Energy & Mining

2018: Nuclear Saudi?

Energy Infrastructure On Track

Chinese CNNC and the Saudi Geological Survey to cooperate on uranium exploration.

Saudi Arabia’s population has soared well past 30 million, and energy demand shows no signs of abating, with growth rates of 8-10% annually. Naturally, demand for energy is expected to rise in parallel, expected to reach 70GW by 2020 and 120GW by 2032.

But while the population grows and energy demand skyrockets, oil and gas production has been declining, a trend which is expected to continue over coming decades.

And though Saudi Arabia aims to source 10% of its energy requirements from renewable technologies, nuclear power remains one of the most viable options to meet demand.

Saudi Arabia launched its nuclear program in 2010, but it wasn’t until 2017 that the Kingdom announced plans to construct 17 nuclear power reactors over the next 20-25 years.

These plants will require investment of more than USD80 billion.

But together the plants would produce up to 17GW of nuclear capacity by 2032 and supply 15% of the country’s electricity needs.

By the end of 2017, concrete steps were being taken to achieve these targets. The first step is to ensure that the nuclear program is not reliant on feedstock imports, according to Hashim bin Abdullah Yamani, head of the King Abdullah City for Atomic and Renewable Energy (KACARE)— the Saudi government agency tasked with setting up a nuclear industry. The agency has stipulated its intention to extract uranium domestically, and preliminary studies show that Saudi Arabia boasts an estimated 60,000 tons of uranium ore.

The China National Nuclear Corporation (CNNC) and the Saudi Geological Survey recently signed agreements to cooperate in uranium exploration activities, with the CNNC identifying nine potential areas to investigate between now and 2019.

Contracts are set be awarded for the first two plants by December 2018, around the same time that the necessary legislation for the program is passed and all of the regulations for a nuclear authority are finalized.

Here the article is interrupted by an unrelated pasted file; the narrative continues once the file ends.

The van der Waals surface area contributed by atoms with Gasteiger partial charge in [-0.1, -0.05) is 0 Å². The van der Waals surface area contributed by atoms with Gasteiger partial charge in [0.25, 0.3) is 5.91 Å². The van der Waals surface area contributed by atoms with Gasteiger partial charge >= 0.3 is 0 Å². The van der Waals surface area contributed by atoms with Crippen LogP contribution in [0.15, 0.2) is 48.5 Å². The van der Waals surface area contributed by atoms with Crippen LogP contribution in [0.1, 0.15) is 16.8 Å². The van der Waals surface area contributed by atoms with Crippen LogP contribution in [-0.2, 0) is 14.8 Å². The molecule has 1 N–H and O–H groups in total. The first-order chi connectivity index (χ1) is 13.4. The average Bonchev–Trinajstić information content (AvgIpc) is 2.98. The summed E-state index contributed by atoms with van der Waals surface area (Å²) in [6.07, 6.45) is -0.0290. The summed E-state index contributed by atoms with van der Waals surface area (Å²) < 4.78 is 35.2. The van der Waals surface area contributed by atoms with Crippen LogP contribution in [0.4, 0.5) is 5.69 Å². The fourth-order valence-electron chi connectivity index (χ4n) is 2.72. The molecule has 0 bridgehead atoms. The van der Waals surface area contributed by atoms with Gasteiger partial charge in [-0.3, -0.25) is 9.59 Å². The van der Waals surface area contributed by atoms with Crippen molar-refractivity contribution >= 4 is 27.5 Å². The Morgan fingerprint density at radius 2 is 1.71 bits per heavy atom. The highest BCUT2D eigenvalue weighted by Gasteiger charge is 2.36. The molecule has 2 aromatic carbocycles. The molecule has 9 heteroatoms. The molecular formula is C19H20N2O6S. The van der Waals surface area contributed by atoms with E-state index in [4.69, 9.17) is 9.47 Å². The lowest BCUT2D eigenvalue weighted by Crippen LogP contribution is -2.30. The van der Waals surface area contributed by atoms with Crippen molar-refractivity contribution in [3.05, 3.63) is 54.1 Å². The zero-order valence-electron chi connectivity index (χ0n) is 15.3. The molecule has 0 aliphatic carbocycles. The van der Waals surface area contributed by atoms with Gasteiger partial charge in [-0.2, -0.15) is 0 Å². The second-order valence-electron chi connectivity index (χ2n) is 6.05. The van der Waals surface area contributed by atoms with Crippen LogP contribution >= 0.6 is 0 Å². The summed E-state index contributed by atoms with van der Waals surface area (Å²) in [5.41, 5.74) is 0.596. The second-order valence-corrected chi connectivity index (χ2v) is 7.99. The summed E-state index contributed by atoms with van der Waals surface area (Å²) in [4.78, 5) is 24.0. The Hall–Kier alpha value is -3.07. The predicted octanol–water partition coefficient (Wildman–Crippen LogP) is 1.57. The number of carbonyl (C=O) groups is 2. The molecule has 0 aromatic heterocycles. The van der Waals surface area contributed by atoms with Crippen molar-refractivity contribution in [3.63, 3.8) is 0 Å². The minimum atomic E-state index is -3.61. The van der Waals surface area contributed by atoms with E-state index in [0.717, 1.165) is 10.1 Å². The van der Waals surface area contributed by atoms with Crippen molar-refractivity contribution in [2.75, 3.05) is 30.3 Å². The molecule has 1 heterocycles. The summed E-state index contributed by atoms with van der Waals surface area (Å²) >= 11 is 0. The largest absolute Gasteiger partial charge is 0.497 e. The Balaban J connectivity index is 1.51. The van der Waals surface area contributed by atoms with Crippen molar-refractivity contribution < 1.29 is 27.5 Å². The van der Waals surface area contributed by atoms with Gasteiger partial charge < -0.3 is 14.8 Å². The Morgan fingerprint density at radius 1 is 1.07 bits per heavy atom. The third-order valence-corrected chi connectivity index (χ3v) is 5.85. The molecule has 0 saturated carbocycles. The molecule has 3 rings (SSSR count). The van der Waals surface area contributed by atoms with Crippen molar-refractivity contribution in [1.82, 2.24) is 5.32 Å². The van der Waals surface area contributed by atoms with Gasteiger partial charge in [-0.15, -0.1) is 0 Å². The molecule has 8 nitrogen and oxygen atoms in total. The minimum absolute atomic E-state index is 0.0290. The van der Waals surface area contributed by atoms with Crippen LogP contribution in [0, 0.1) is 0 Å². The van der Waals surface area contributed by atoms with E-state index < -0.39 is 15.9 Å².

As of year-end 2017, Saudi Arabia had signed agreements with China, Russia, and France for technology to be used for the national nuclear project.

Negotiations are also underway with potential partners in the US. The Kingdom has also received requests from five bidders to perform the engineering, procurement, and construction work on two nuclear reactors.

Companies that have shown interest in working with Saudi Arabia include Électricité de France (EDF), which entered talks in October 2017, Westinghouse from the US, and China’s CGN. Korea Hydro & Nuclear Power Co (KHNP) reported that several South Korean firms are bidding as a group for the upcoming two nuclear plant projects. Some project development agreements with two to three of the bidders are expected to be settled in mid-2018, but only one company will go on to build the two reactors.

Under financing from both the Saudi Arabian government and the winning vendor, construction for the plants would begin in 2019, with the expectation that they would go into operation as early as 2027. After commissioning, each plant will produce a maximum of 3.3GW, combined into a single power station of around 6GW.

Once Saudi Arabia’s first reactors go online, it will become the second country in the Gulf to take advantage of nuclear power.

The UAE expects the first of four South Korean-built reactors expected to come online in 2018. However, the UAE has already committed to not attempting to enrich or reprocess uranium, a point which Saudi Arabia has yet to address.

Regardless, the Kingdom has been following an agreement on safeguards with the International Atomic Energy Agency (IAEA) since 2009, and continues to state that its sole interest is in the peaceful use of nuclear technology for energy generation and economic efficiency.

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